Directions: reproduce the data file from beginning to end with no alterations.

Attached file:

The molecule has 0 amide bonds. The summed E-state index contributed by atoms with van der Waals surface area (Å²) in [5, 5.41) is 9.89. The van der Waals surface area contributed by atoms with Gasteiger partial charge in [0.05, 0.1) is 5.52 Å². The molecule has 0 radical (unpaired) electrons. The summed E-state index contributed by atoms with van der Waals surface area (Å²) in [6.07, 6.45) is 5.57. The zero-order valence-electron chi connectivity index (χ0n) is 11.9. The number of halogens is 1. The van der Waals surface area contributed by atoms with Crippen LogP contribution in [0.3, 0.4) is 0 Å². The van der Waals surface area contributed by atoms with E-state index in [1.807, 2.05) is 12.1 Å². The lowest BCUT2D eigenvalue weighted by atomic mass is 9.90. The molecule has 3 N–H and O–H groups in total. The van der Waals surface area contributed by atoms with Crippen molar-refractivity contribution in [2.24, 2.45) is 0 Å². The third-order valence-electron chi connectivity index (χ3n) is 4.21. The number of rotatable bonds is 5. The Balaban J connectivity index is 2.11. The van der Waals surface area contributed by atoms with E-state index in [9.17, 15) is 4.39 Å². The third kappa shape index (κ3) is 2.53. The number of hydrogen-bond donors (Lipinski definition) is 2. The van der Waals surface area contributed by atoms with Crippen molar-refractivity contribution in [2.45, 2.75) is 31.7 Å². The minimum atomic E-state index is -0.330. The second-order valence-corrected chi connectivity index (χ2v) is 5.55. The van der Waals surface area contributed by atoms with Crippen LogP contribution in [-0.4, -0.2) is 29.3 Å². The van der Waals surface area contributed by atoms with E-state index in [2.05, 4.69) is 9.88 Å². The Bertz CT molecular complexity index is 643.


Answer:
The molecule has 0 amide bonds. The summed E-state index contributed by atoms with van der Waals surface area (Å²) in [5, 5.41) is 9.89. The van der Waals surface area contributed by atoms with Gasteiger partial charge in [0.05, 0.1) is 5.52 Å². The molecule has 0 radical (unpaired) electrons. The summed E-state index contributed by atoms with van der Waals surface area (Å²) in [6.07, 6.45) is 5.57. The zero-order valence-electron chi connectivity index (χ0n) is 11.9. The number of halogens is 1. The van der Waals surface area contributed by atoms with Crippen LogP contribution in [0.3, 0.4) is 0 Å². The van der Waals surface area contributed by atoms with E-state index in [1.807, 2.05) is 12.1 Å². The lowest BCUT2D eigenvalue weighted by atomic mass is 9.90. The molecule has 3 N–H and O–H groups in total. The van der Waals surface area contributed by atoms with Crippen molar-refractivity contribution in [2.24, 2.45) is 0 Å². The third-order valence-electron chi connectivity index (χ3n) is 4.21. The number of rotatable bonds is 5. The Balaban J connectivity index is 2.11. The van der Waals surface area contributed by atoms with E-state index in [9.17, 15) is 4.39 Å². The third kappa shape index (κ3) is 2.53. The number of hydrogen-bond donors (Lipinski definition) is 2. The van der Waals surface area contributed by atoms with Crippen molar-refractivity contribution in [2.45, 2.75) is 31.7 Å². The minimum atomic E-state index is -0.330. The second-order valence-corrected chi connectivity index (χ2v) is 5.55. The van der Waals surface area contributed by atoms with Crippen LogP contribution in [-0.4, -0.2) is 29.3 Å². The van der Waals surface area contributed by atoms with E-state index in [2.05, 4.69) is 9.88 Å². The Bertz CT molecular complexity index is 643.